To Your Good Health: Flu Shots Can Cause Vertigo in Some Patients
Dear Dr. Roach: I am a middle-aged male in generally good health; I don’t take any prescription medications. I have had three episodes of vertigo in the past three years, lasting from three to 12 days, including one as I write this. It sometimes can be bad enough to make me motion-sick just from staggering across a room. My doctor prescribed meclizine, which doesn’t help. I think I’ve noticed a pattern in the onset. It seems to happen one to 14 days after I get my yearly flu shot.
Suspecting a connection, I’ve done a literature search. I could only find a link between flu vaccine and vertigo reported by doctors who seem to already be critical of vaccines and their manufacturers and who may have an agenda.
However, when I peruse medical blogs, I have no problem finding people with complaints remarkably similar to mine. We can’t all be making false associations, can we? What do you think? — B.B.
Answer: No, you aren’t all making false associations. Dizziness definitely has been reported after flu vaccines.
However, vertigo is common, flu vaccines are common, and sometimes they will show up together just by chance. So some people may be making an association that is coincidence. In your case, three episodes, all after the vaccine, starts to make me think it is real in your case.
That being said, the influenza vaccine is very, very safe. The rate of serious side effects from the vaccine is about 1 or 2 per million doses.
Dear Dr. Roach: My elderly sister, age 78, is going through a traumatic experience and is very depressed. She has been on Prozac for eight months, and it is not helping. She is moderately cognitively disabled, and her doctor says the medication will not be very effective for her because she lacks the rationality to work through this crisis. (She has always lacked the ability to be logical.)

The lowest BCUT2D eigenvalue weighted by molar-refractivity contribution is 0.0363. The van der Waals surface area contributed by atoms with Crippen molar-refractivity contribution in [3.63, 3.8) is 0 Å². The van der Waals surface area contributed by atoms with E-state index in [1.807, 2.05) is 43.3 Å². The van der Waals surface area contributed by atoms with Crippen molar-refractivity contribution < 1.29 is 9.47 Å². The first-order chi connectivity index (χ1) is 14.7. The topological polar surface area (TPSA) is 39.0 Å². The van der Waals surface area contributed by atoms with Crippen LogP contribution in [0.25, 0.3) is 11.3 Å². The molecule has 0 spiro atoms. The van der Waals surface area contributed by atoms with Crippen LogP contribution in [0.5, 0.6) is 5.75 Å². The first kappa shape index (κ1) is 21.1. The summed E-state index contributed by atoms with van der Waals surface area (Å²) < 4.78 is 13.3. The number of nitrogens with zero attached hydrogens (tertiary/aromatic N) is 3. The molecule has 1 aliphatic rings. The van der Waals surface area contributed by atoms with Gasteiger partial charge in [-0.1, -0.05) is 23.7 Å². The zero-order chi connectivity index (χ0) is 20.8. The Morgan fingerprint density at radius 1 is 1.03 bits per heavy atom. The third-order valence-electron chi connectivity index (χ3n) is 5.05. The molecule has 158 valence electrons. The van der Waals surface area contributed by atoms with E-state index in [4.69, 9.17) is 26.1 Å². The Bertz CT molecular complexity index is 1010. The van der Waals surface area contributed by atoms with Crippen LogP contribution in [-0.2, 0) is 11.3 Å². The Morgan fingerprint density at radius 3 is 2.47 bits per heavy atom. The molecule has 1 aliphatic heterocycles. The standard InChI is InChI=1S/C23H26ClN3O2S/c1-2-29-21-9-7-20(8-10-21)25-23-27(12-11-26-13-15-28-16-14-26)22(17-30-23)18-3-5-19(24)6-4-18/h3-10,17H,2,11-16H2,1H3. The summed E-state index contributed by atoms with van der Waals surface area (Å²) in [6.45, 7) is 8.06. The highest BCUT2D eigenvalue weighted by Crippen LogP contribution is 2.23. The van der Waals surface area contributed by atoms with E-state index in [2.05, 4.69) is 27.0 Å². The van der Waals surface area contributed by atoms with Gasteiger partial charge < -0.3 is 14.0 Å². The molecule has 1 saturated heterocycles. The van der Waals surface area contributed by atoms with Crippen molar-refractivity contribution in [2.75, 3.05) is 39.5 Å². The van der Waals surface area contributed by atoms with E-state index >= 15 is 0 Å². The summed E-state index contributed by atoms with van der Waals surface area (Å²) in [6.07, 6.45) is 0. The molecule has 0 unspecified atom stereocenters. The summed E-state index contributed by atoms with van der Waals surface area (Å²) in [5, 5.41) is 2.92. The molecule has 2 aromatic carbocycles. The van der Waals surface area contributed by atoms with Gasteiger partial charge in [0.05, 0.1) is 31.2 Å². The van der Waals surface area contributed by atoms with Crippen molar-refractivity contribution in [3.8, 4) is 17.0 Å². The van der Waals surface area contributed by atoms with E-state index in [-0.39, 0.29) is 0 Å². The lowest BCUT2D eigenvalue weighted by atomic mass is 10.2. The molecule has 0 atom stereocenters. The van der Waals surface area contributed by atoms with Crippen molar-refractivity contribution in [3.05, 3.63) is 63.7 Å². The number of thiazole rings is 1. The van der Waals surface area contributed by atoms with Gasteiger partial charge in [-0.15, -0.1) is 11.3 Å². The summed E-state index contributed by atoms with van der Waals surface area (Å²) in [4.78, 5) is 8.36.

She has gone through some counseling, and that has not helped either. This doctor is caring and seems knowledgeable, but I am skeptical of his opinion.
Do you think there are different medications that could help her? — H.K.
Answer: I also am skeptical of the doctor’s opinion.
Most research in this subject shows that people with cognitive impairment (the phrase “mentally retarded” is no longer used clinically) respond as well as people with normal cognitive ability to antidepressant use, including medications like Prozac.
However, any given medication will not work for everybody, so if the Prozac hasn’t worked, it’s appropriate to try something else. Normally, a related medication, such as sertraline (Zoloft) or citalopram (Celexa), would be the next to try.
Diagnosis of depression in someone with cognitive disability usually is harder than treatment. Nondrug treatment like psychological counseling can be effective, but probably is less so with more disabled individuals. Electroconvulsive therapy is seldom used, but it can be very effective when used judiciously.
Dear Dr. Roach: We know your feelings about sugar and syrup. What about honey? I use it to sweeten my iced tea and grapefruit. — D.S.
Answer: Honey contains a mixture of sugars, and has about the same sweetness as table sugar. Some people can’t absorb fructose, the major sugar in honey. Honey is not safe for children under 1 year old. Otherwise, I think honey, in reasonable amounts, is a perfectly good way to sweeten foods and beverages. Life is better when it’s a little sweeter.
Dr. Roach regrets that he is unable to answer individual letters, but will incorporate them in the column whenever possible. Readers may email questions to ToYourGoodHealth@med.cornell.edu or request an order form of available health newsletters at P.O. Box 536475, Orlando, FL 32853-6475. Health newsletters may be ordered from www.rbmamall.com.